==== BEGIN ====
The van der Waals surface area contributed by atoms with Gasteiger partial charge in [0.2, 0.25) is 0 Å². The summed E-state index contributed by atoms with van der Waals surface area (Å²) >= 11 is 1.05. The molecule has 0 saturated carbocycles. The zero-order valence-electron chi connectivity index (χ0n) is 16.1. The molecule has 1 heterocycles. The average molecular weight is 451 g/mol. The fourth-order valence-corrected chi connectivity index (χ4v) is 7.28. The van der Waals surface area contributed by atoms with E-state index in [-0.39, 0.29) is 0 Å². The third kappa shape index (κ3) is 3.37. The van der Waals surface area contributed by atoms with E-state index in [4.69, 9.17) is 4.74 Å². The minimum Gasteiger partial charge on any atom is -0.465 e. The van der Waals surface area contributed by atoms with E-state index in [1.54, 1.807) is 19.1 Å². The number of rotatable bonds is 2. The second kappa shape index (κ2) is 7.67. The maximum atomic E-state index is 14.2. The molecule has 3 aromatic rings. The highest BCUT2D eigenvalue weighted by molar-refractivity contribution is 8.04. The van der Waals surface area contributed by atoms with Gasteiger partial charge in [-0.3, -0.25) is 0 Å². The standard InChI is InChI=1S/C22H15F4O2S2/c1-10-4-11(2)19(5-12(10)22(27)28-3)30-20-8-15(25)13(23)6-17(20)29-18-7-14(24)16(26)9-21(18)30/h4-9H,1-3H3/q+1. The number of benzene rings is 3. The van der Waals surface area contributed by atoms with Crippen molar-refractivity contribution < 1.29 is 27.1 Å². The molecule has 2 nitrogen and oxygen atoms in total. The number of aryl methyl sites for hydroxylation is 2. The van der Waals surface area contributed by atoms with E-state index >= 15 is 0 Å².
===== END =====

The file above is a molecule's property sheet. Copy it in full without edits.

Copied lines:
The van der Waals surface area contributed by atoms with Gasteiger partial charge in [0.2, 0.25) is 0 Å². The summed E-state index contributed by atoms with van der Waals surface area (Å²) >= 11 is 1.05. The molecule has 0 saturated carbocycles. The zero-order valence-electron chi connectivity index (χ0n) is 16.1. The molecule has 1 heterocycles. The average molecular weight is 451 g/mol. The fourth-order valence-corrected chi connectivity index (χ4v) is 7.28. The van der Waals surface area contributed by atoms with E-state index in [-0.39, 0.29) is 0 Å². The third kappa shape index (κ3) is 3.37. The van der Waals surface area contributed by atoms with E-state index in [4.69, 9.17) is 4.74 Å². The minimum Gasteiger partial charge on any atom is -0.465 e. The van der Waals surface area contributed by atoms with E-state index in [1.54, 1.807) is 19.1 Å². The number of rotatable bonds is 2. The second kappa shape index (κ2) is 7.67. The maximum atomic E-state index is 14.2. The molecule has 3 aromatic rings. The highest BCUT2D eigenvalue weighted by molar-refractivity contribution is 8.04. The van der Waals surface area contributed by atoms with Gasteiger partial charge in [-0.3, -0.25) is 0 Å². The standard InChI is InChI=1S/C22H15F4O2S2/c1-10-4-11(2)19(5-12(10)22(27)28-3)30-20-8-15(25)13(23)6-17(20)29-18-7-14(24)16(26)9-21(18)30/h4-9H,1-3H3/q+1. The number of benzene rings is 3. The van der Waals surface area contributed by atoms with Crippen molar-refractivity contribution < 1.29 is 27.1 Å². The molecule has 2 nitrogen and oxygen atoms in total. The number of aryl methyl sites for hydroxylation is 2. The van der Waals surface area contributed by atoms with E-state index >= 15 is 0 Å².